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INVENTION OF MATHSMathematics(fromGreekmthma, knowledge, study, learning) is the abstract study of subjects encompassingquantity,[2]structure,[3]space,[2]change,[4][5]and more;[6]it has no generally accepteddefinition.[7][8]Mathematiciansseek outpatterns[9][10]and formulate newconjectures. Mathematicians resolve the truth or falsity of conjectures bymathematical proof. The research required to solve mathematical problems can take years or even centuries of sustained inquiry. Since the pioneering work ofGiuseppe Peano(18581932),David Hilbert(18621943), and others on axiomatic systems in the late 19th century, it has become customary to view mathematical research as establishingtruthbyrigorousdeductionfrom appropriately chosenaxiomsanddefinitions. When those mathematical structures are good models of real phenomena, then mathematical reasoning often provides insight or predictions about nature.

Through the use ofabstractionandlogicalreasoning, mathematics developed fromcounting,calculation,measurement, and the systematic study of theshapesandmotionsof physical objects. Practical mathematics has been a human activity for as far back aswritten recordsexist.Rigorous argumentsfirst appeared inGreek mathematics, most notably inEuclid'sElements. Mathematics developed at a relatively slow pace until theRenaissance, when mathematical innovations interacting with newscientific discoveriesled to a rapid increase in the rate of mathematical discovery that has continued to the present day.[11]Galileo Galilei(15641642) said, 'The universe cannot be read until we have learned the language and become familiar with the characters in which it is written. It is written in mathematical language, and the letters are triangles, circles and other geometrical figures, without which means it is humanly impossible to comprehend a single word. Without these, one is wandering about in a dark labyrinth'.[12]Carl Friedrich Gauss(17771855) referred to mathematics as "the Queen of the Sciences".[13]Benjamin Peirce(18091880) called mathematics "the science that draws necessary conclusions".[14]David Hilbert said of mathematics: "We are not speaking here of arbitrariness in any sense. Mathematics is not like a game whose tasks are determined by arbitrarily stipulated rules. Rather, it is a conceptual system possessing internal necessity that can only be so and by no means otherwise."[15]Albert Einstein(18791955) stated that "as far as the laws of mathematics refer to reality, they are not certain; and as far as they are certain, they do not refer to reality".[16]

Mathematics is used throughout the world as an essential tool in many fields, includingnatural science,engineering,medicine, and thesocial sciences.Applied mathematics, the branch of mathematics concerned with application of mathematical knowledge to other fields, inspires and makes use of new mathematical discoveries, which has led to the development of entirely new mathematical disciplines, such asstatisticsandgame theory. Mathematicians also engage inpure mathematics, or mathematics for its own sake, without having any application in mind. There is no clear line separating pure and applied mathematics, and practical applications for what began as pure mathematics are often discovered.[17]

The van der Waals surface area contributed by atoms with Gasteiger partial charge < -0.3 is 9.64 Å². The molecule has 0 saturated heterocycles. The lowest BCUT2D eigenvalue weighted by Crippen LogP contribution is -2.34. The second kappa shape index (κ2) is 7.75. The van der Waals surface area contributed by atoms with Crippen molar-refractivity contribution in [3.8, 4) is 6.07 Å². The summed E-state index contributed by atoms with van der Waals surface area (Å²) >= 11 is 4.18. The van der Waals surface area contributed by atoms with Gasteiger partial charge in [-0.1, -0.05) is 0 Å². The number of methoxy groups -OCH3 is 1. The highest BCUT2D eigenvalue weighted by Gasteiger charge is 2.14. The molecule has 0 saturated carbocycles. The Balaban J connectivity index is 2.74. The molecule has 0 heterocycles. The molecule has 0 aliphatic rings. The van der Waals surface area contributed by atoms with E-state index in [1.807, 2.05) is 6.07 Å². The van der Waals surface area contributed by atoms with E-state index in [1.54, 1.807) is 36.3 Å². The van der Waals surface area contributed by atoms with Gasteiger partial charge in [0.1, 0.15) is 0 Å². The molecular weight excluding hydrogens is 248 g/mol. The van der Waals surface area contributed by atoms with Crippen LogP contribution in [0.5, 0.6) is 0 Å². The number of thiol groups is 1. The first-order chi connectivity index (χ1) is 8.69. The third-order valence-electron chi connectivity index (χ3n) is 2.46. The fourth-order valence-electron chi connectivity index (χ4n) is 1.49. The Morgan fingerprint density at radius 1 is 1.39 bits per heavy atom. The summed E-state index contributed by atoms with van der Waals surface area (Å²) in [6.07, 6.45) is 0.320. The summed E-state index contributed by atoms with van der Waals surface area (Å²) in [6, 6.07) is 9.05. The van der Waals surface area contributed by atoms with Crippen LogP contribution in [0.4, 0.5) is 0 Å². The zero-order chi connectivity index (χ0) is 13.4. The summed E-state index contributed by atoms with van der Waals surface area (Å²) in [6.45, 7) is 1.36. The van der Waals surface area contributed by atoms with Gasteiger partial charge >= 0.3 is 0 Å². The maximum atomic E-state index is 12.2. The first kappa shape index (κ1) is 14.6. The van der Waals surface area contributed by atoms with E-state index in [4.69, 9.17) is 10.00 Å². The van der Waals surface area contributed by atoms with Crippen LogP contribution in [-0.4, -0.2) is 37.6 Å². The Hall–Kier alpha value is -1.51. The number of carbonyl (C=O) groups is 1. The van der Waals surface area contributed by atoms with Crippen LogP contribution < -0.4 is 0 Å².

ALGORITHMSAlgorithmic information theory is a subfield of information theory and computer science that concerns itself with the relationship between computation and information. According to Gregory Chaitin, it is "the result of putting Shannon's information theory and Turing's computability theory into a cocktail shaker and shaking vigorously." \l Algorithmic information theory principally studies complexity measures on strings (or other data structures). Because most mathematical objects can be described in terms of strings, or as the limit of a sequence of strings, it can be used to study a wide variety of mathematical objects, including integers and real numbers.This use of the term "information" might be a bit misleading, as it depends upon the concept of compressibility. Informally, from the point of view of algorithmic information theory, the information content of a string is equivalent to the length of the shortest possible self-contained representation of that string. A self-contained representation is essentially a program in some fixed but otherwise irrelevant universal programming language that, when run, outputs the original string.Turing himself was fascinated with how the distinction between software and hardware illuminated immortality and the soul. Identifying personal identity with computer software ensured that humans were immortal, since even though hardware could be destroyed, software resided in a realm of mathematical abstraction and was thus immune to destruction.